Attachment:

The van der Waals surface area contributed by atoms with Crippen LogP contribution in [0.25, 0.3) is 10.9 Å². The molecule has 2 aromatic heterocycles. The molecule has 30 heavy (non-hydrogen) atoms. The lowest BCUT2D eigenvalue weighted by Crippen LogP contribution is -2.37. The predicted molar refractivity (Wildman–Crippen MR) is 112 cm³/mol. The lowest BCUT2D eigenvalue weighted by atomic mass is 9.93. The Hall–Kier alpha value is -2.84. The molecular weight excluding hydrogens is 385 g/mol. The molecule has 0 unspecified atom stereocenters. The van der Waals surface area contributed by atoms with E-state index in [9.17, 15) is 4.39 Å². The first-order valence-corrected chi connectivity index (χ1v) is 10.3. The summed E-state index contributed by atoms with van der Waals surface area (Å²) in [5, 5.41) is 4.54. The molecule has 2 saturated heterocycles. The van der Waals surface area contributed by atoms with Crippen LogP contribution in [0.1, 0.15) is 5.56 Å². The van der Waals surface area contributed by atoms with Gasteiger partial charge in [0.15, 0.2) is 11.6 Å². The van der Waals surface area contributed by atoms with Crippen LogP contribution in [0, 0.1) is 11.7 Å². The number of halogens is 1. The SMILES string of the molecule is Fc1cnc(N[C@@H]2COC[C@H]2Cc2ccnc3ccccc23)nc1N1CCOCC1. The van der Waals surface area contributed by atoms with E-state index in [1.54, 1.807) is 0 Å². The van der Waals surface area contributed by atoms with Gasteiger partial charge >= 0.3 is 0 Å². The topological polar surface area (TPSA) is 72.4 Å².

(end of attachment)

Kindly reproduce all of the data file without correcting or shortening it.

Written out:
The van der Waals surface area contributed by atoms with Crippen LogP contribution in [0.25, 0.3) is 10.9 Å². The molecule has 2 aromatic heterocycles. The molecule has 30 heavy (non-hydrogen) atoms. The lowest BCUT2D eigenvalue weighted by Crippen LogP contribution is -2.37. The predicted molar refractivity (Wildman–Crippen MR) is 112 cm³/mol. The lowest BCUT2D eigenvalue weighted by atomic mass is 9.93. The Hall–Kier alpha value is -2.84. The molecular weight excluding hydrogens is 385 g/mol. The molecule has 0 unspecified atom stereocenters. The van der Waals surface area contributed by atoms with E-state index in [9.17, 15) is 4.39 Å². The first-order valence-corrected chi connectivity index (χ1v) is 10.3. The summed E-state index contributed by atoms with van der Waals surface area (Å²) in [5, 5.41) is 4.54. The molecule has 2 saturated heterocycles. The van der Waals surface area contributed by atoms with Crippen LogP contribution in [0.1, 0.15) is 5.56 Å². The van der Waals surface area contributed by atoms with Gasteiger partial charge in [0.15, 0.2) is 11.6 Å². The van der Waals surface area contributed by atoms with Crippen LogP contribution in [0, 0.1) is 11.7 Å². The number of halogens is 1. The SMILES string of the molecule is Fc1cnc(N[C@@H]2COC[C@H]2Cc2ccnc3ccccc23)nc1N1CCOCC1. The van der Waals surface area contributed by atoms with E-state index in [1.54, 1.807) is 0 Å². The van der Waals surface area contributed by atoms with Gasteiger partial charge >= 0.3 is 0 Å². The topological polar surface area (TPSA) is 72.4 Å².